the naming of functions), it doesn't matter what glyphs the I/O
hardware uses to represent those characters: they are the standard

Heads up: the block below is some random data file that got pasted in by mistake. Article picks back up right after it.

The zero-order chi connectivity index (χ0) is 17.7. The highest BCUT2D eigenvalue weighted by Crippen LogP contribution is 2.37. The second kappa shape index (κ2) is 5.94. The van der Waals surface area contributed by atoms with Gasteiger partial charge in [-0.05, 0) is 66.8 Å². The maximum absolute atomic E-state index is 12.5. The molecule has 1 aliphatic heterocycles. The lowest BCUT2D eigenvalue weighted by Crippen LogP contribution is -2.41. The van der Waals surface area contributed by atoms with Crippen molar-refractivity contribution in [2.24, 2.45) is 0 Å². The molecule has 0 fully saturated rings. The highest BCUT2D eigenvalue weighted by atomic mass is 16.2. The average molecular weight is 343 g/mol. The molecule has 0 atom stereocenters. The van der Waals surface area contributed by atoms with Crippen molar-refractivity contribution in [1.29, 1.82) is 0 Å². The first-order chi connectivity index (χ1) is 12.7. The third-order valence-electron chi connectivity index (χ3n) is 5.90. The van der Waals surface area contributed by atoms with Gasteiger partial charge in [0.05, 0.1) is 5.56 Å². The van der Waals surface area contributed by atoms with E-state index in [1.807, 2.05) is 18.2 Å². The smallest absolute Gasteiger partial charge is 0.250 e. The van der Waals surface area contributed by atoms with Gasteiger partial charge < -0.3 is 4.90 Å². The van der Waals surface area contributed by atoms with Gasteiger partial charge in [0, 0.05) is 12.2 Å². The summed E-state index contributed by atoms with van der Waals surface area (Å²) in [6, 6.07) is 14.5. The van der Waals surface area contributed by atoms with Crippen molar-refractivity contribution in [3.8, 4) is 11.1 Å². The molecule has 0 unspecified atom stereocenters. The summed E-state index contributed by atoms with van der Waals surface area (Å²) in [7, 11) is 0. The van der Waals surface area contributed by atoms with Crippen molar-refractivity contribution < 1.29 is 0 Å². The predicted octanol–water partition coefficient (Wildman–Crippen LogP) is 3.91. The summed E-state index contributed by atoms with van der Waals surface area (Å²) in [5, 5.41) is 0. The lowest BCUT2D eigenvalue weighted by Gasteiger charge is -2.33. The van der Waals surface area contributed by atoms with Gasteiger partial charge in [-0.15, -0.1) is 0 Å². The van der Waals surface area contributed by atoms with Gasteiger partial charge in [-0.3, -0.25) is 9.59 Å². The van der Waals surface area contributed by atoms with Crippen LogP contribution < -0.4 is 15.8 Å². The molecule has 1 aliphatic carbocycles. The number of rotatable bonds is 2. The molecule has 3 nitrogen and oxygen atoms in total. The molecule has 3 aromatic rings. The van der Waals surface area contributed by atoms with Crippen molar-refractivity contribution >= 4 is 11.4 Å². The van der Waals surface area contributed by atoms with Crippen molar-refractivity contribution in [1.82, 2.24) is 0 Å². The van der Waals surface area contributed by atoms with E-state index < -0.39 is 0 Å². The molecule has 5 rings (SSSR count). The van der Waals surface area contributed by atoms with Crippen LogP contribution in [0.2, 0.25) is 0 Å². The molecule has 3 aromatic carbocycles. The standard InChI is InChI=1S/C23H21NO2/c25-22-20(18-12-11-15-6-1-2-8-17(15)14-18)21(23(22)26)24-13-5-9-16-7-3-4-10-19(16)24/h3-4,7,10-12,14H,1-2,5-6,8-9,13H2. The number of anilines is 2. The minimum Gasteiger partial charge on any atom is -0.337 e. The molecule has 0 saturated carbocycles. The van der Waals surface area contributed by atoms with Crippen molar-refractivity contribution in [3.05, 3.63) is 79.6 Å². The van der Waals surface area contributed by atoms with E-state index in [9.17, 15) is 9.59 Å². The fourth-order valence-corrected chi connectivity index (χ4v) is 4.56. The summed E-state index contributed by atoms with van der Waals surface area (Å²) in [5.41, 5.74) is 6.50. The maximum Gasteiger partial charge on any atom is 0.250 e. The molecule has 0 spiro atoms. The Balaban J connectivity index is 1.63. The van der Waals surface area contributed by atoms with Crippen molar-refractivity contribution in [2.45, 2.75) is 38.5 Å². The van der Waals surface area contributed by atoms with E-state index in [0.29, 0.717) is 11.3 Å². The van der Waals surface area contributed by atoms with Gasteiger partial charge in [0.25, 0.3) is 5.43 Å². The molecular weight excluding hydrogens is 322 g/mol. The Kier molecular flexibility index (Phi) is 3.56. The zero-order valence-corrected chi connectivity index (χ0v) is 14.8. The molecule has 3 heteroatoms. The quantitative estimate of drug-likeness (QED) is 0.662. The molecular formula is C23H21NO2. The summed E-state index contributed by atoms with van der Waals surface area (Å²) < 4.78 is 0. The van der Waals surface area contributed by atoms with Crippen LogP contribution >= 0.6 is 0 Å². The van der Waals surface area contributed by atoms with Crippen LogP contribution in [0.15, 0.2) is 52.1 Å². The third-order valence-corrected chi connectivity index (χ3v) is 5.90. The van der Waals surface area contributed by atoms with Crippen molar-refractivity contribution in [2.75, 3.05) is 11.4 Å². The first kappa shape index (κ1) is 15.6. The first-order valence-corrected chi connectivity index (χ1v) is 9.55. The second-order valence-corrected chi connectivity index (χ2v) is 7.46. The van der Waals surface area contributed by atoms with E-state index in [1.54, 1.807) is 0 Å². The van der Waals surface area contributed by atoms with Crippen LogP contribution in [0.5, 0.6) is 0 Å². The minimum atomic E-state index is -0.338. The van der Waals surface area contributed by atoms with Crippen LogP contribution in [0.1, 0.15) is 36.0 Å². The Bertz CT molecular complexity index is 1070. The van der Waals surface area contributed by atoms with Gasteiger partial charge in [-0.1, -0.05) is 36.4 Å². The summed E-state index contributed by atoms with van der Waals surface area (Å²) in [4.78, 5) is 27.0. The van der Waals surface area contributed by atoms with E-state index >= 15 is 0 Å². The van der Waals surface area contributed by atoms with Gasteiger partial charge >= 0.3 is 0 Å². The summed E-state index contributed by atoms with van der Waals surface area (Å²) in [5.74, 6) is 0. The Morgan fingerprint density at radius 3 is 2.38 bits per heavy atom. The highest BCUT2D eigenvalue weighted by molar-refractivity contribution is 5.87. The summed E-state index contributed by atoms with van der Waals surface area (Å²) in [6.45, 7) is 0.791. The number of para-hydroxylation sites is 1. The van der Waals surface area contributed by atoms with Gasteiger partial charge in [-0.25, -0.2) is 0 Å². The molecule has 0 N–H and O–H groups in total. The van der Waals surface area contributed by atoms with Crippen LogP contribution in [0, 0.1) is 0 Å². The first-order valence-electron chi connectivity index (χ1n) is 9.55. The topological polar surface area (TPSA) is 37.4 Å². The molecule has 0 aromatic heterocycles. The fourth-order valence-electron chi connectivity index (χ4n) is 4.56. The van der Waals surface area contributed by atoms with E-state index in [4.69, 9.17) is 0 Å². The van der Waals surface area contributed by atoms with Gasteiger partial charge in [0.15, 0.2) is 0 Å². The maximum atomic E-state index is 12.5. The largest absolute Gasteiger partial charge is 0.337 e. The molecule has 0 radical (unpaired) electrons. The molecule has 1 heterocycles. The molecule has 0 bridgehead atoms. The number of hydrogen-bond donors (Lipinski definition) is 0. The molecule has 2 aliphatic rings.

characters.  Any program or
data text written wholly in those characters
is portable through simple code conversion.